North Korea appears to be signaling its intention for dialogue after the end of the ongoing South Korea-U.S. military drills later this month, given that it has halted its saber-rattling, experts said Sunday.
Although Pyongyang continued its verbal attack over the Ulchi-Freedom Guardian exercise to continue through Friday, the experts assumed that the communist regime might want to thaw ties with the South to gain economic aid and help ease its international isolation.
“Chances are quite high that the North would change its direction toward dialogue with the South as it is very burdensome for the Kim Jong-un regime to continue its confrontational posture with its southern neighbor,” said Kim Yong-hyun, a North Korea expert at Seoul’s Dongguk University.
“Strained ties with Seoul would continue to make it difficult for Pyongyang to enhance relations with the international community. And it also wants to bolster economic cooperation with the South to help ease its domestic economic hardships.”
Until Aug. 14, the North continued a series of saber-rattling moves including the firing of short-range rockets and ballistic missiles without setting no-fly/no-sail zones.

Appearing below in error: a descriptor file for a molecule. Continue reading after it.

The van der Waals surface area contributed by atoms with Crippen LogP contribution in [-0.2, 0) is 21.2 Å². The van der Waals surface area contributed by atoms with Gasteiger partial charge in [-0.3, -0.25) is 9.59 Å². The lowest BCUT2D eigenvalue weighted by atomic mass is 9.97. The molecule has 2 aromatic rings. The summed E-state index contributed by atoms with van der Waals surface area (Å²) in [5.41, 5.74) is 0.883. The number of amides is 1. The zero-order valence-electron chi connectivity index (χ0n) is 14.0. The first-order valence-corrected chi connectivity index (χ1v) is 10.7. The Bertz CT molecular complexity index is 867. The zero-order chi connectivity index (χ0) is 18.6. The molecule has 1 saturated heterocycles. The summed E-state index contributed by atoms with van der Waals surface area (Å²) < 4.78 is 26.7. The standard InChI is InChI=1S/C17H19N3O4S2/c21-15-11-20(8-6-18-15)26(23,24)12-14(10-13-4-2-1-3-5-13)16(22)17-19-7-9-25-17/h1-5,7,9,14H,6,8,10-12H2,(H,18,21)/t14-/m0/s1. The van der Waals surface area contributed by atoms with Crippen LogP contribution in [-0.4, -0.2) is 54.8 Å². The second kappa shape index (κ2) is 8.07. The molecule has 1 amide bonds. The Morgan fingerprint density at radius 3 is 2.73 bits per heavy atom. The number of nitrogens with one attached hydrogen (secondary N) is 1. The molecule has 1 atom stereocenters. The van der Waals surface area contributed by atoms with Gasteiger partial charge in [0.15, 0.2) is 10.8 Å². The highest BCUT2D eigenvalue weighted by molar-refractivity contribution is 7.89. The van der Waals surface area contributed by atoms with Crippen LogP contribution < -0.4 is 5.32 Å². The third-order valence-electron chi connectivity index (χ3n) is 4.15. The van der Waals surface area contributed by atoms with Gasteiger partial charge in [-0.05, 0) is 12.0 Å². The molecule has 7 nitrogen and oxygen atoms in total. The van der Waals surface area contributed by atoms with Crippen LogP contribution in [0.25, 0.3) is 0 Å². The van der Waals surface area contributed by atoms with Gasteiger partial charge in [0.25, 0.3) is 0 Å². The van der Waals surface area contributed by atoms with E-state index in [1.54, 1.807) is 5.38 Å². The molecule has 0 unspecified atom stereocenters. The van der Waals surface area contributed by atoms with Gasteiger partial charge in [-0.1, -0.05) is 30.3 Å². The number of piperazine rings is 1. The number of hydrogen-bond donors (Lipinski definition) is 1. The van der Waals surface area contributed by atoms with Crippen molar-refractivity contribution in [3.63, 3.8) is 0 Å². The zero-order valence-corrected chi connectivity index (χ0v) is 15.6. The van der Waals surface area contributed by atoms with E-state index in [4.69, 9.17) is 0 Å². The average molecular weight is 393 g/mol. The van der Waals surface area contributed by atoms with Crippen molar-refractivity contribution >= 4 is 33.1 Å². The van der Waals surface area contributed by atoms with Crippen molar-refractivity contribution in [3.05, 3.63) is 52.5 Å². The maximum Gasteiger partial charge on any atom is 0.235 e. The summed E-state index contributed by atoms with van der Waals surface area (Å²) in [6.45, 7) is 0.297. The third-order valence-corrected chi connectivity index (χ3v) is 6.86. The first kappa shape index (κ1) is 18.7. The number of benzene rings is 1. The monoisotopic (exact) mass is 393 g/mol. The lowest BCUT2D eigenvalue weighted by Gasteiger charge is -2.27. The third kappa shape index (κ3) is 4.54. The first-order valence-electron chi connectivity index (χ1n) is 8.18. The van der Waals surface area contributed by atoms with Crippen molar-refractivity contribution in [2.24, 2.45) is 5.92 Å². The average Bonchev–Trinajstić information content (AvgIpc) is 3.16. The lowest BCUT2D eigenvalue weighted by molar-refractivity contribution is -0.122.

But after that, there have only been verbal attacks, which observers dismissed as “routine” or only natural ahead of or during the allied military drills, which the reclusive state has criticized as a rehearsal for a nuclear war of invasion.
The North’s typical verbal threats have continued since Aug. 17, a day before the UFG began.
On Sunday, the Rodong Sinmun, the daily of the North’s ruling Workers’ Party, said in its commentary that the U.S. intends to permanently occupy the South through the annual joint exercise.
“Through the military provocation such as the UFG, (the U.S.) aims to make the Korean Peninsula the greatest flashpoint and perpetuate its occupation of South Korea on the pretext of preserving peninsular peace,” the commentary said.
“The faade of South Koreans being unable to live independently without relying on foreign forces has been revealed. As long as (South Korean) traitors are playing like that, peace on the peninsula and peaceful reunification would remain unthinkable.”
A day earlier, the Rodong Sinmun also criticized the allies for saying that the UFG was only defensive in nature. It argued that the allies were struggling to shift responsibility for the escalation of military tensions with the North.
Contrary to their bellicose statements, the North has suggested holding working-level talks with the South over its participation in the Asia Games to be held in Incheon from Sept. 19 to Oct. 4. The agenda for the talks include the North’s dispatch of cheerleaders and the Games’ draw.
By Song Sang-ho (email@example.com)